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Understand our tidal zone
ROY Hubbard may 2017
Roy Hubbard is a retired former Green Beret. He lives in Richmond Hill

The coast of Georgia is a Tidal Zone. If you are a newcomer it is important that you understand what that means. If your boating experience has been on lakes or waters where there is no tide, your first experience in coastal waters could be most interesting. Especially for those enjoying watching you try to dock with wind and tide opposing. Due to our unique shoreline, Georgia experiences high tides as much as three to seven times higher than our neighbors both to the north and the south.

We experience tons of water constantly moving either out to sea or inland averaging three to five knots per hour. That is a formidable force that you can be thoroughly frustrated by, especially around docks and other boats.

There is also the matter of USCG aids to navigation involving the Inter-Coastal Waterway, (ICW), being very different from those in inland waters. Take a boating class offered by the Coast Guard Aux. I guarantee you that you will learn something new about boating, boating safety and hopefully, common courtesy and consideration for others on the water. This is not Lake Lanier!

It is the responsibility of the skipper and crew of any boat to be constantly aware of what is ahead of them in the water. There are sandbars that come up as the tide goes out that can ruin your day. They can be just deep enough to leave no indication on the surface of their presence and high enough to take off your prop and cause injurious sudden stops. Go slow till you are thoroughly familiar with local waters.

Your boat should be equipped with a VHF radio and a GPS to set waypoints during good weather, good visibility and high tides for future navigation when the opposite might be the case. Always have lots of drinking water. A dead engine or a grounding for a few hours without water is dangerous to your health. A stainless steel prop is preferred. One pass over a shallow sandbar can wad up your aluminum prop like cardboard. Add to that the mandatory safety equipment required by the USCG.

The constant shifting flow of water from the upper reaches of our five fresh water rivers produces some very hazardous obstacles in the water like partially submerged logs large enough to take the bottom out of your boat but literally invisible until you are on top of them. Oyster rakes and abandoned crab traps offer more obstacles.

Watch your fuel consumption. If your gas gauge is accurate, when you approach half a tank it is time to go home!

Again, it is the responsibility of the skipper and passengers to be aware of what is ahead of the boat. Especially when it comes to our marine life. The coast of Georgia with 450,000 square acres of salt marsh estuaries is a breeding ground, a nursery and safe haven for marine life. It is home to hundreds of the amazing Atlantic Bottlenose Dolphins.

The Atlantic bottlenose Dolphin is subject to harm from neglectful, uninformed boaters thru boat strike and human contact. Dolphins are protected by the Marine Mammal Protection Act, (MMPA), which provides for severe fines. Harassment of an Atlantic Bottlenose Dolphin is simply defined as any act performed by a human that alters the dolphin’s natural behavior.

The ocean operates on sound. Dolphins depend on sound for their existence. They use sound to find their prey, avoid their predators, socialize and communicate. The below surface roar of a marine engine can create a very confusing environment for a dolphin. It would be like losing your eyesight and hearing in heavy traffic.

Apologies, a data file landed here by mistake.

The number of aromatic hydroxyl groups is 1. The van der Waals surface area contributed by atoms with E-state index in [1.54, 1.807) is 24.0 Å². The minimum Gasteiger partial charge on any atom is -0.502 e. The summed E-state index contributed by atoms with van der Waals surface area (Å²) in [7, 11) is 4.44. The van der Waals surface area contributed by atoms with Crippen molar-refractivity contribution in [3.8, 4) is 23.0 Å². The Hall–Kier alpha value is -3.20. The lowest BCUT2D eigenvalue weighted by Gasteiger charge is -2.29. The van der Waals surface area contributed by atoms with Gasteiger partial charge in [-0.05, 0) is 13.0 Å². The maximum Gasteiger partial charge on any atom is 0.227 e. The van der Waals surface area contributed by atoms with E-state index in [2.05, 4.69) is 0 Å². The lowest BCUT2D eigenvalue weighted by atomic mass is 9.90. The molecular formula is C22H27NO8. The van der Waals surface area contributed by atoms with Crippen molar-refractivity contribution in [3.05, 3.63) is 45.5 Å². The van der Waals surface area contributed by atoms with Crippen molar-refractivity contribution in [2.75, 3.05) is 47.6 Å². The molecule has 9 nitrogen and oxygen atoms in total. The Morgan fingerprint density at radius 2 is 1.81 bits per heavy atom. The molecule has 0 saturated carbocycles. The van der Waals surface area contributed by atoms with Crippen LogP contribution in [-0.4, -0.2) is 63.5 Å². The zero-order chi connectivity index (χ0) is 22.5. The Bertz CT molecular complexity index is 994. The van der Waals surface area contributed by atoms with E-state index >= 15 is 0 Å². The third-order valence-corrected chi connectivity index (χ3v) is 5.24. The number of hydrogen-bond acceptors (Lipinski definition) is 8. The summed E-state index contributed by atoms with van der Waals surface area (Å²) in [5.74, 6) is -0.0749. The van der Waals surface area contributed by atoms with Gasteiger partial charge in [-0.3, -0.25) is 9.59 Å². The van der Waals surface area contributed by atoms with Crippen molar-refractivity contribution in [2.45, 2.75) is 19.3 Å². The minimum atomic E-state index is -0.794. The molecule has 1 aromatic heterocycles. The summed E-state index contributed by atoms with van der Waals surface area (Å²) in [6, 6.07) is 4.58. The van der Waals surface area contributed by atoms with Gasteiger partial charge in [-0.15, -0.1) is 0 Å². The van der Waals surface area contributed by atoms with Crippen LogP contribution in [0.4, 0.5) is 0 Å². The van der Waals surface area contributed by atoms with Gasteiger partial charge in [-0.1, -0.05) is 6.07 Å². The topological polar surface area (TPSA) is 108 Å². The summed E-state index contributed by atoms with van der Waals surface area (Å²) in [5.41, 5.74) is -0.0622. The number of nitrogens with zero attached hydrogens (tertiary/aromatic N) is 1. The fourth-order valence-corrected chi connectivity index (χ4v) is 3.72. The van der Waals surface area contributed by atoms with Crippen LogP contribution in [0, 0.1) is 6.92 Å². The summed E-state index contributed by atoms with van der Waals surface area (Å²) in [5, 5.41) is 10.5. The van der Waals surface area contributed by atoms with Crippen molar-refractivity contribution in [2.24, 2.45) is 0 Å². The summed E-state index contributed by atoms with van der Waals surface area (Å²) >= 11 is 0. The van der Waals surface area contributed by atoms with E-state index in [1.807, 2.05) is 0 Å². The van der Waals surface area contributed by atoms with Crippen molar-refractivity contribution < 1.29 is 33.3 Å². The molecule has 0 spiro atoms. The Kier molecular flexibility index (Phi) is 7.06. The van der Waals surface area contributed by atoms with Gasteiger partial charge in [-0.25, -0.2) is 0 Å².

The rules of engagement between boats, people and dolphins are simple. Don’t engage. Contrary to popular assumption, they can’t always swim fast enough to avoid a speeding boat. When you see dolphins in the water, slow down! Never, by law, go any closer than fifty yards. They can be curious and seem almost sociable. They will approach your boat out of curiosity. If a dolphin approaches your boat with its mouth open, it is most probably begging. It has been fed by humans and thus taught to go to boats to feed. Nothing could be more dangerous for the dolphin.

Never try to feed them, not even fish or left over bait. Certainly never try to touch them or swim with them. Dolphin are subject to the same infections and disease as humans. You can transmit to them and them to you! They can become ill from eating dead bait, left over trash fish and garbage like potato chips etc. Cancer related ulcerations of the mouth and esophagus can be the result.

Dolphin appear to be smiling. They are not. The shape of their mouth has to do with filtration of water and food. They are wild animals, not your friend. Observe them and enjoy them at a distance. Let them decide how close they want to come to you. Banging on the side of the boat or any attempt to draw them to you is a violation of the MMPA.

If a dolphin approaches your boat be sure your engine is out of gear with no turning propeller. Enjoy the show but no touching, no feeding. You can be accidentally bitten. By tying to interact with a dolphin you can inadvertently train them to alter their natural behavior in a way that can lead to sickness and early death.

The Dolphin Project based in Richmond Hill is a volunteer organization doing educational outreach and photo surveys of the Atlantic Bottlenose Dolphin. Contact them for additional information on educational outreach, training and participation at 912 657-3927.

Enjoy the wonderful marshes and waters of coastal Georgia and our wildlife. Be a safe, courteous boater. Be a good steward of one of the most unique shorelines in the world and its inhabitants.

Hubbard is a retired Green Beret and curator of Richmond Hill History Museum.

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